The NYC half of the traveling bill was up first, and they hit like a ton of bricks. I love the hell out of early D-thrash (in this case Kreator, Sodom, and Holy Moses -- and their actual sound, too, not just the singer's gender), and Atakke's fusion of grindpunk into their Ruhrpott influences kicked a hell of a lot of ass. The floor may not have been as strictly nuts as during Ramming Speed, but the total area thrashed over may have been larger. This set felt a little foreshortened, but the music was good enough that it didn't really hurt. Definitely a band I've got to watch in the future, especially since they're based relatively close.
I meant to pick up their 7", but I declined to between sets; I'd have to either hold onto it through Wendol's set, or put it in my back pouch, and in the first case, someone would probably run into it, and the second, I'd almost certainly lean on it without thinking and break it in half. Supporting bands is good an sich, but I actually have a record player and hence wanted to also listen to the disc in question. Unfortunately, by the time that Wendol finished, they'd already packed their merch up; maybe order, maybe next time.
From melo-thrashing black metal to thrash-grind to re-evolved party thrash to grindpunk D-thrash, this show ranged all over the map genre-wise, and the final act was no exception. Wendol had a couple difficulties with the PA early, but once they hit their groove, there was no denying the quality of their nearly 50-50 mix of death metal and grindcore. They changed up straight-up death and straight-up grind section by section and track by track, but kept both integrated into a single sound; an impressive compositional feat, but if it didn't kick ass as well, it would have been for naught. Fortunately, everything worked, and this was a strong set right up to the point where the curfew came in; like Coffins the last time, they got a real encore by genuine popular demand versus the venue. Unlike Coffins, though, this felt like a fully fleshed-out set; like them, though, it was a worthy capstone to a quality show.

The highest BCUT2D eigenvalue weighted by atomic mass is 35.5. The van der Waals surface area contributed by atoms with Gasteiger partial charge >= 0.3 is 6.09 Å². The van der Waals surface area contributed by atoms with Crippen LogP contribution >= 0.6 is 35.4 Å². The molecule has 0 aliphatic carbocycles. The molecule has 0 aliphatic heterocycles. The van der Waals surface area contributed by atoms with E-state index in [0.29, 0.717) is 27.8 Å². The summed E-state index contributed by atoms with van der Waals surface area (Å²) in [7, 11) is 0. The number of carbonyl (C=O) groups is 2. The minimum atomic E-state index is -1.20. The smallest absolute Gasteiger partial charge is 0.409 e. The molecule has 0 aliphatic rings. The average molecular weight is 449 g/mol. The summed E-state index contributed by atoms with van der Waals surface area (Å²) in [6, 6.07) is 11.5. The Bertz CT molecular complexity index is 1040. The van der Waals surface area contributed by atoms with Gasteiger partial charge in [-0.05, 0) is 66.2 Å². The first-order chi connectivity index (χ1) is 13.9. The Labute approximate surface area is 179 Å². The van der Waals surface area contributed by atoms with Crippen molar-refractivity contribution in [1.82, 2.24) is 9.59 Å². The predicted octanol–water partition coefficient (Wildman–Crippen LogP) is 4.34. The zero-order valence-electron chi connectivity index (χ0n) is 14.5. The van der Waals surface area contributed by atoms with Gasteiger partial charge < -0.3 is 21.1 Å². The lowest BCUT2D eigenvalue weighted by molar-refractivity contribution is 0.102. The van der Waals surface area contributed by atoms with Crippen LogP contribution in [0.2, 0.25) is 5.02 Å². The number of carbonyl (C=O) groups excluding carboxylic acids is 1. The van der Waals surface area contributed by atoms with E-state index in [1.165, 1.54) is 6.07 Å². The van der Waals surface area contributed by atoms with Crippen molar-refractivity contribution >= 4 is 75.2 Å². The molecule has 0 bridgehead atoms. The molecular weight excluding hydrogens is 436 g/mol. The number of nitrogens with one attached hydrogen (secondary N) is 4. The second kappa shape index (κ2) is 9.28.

With the early curfew, I was able to get back home by a little after midnight, even counting time spent chasing down Wendol's guys for merch; they got in late and didn't have time, as alluded to above, to get set up before they had to set their gear up and start playing. This was their split CD and a large patch; there's a space for it on my least-built vest, but I'm not sure where yet. Next gig's tonight with Gamma Ray and Helloween; after that, things are a little up in the air.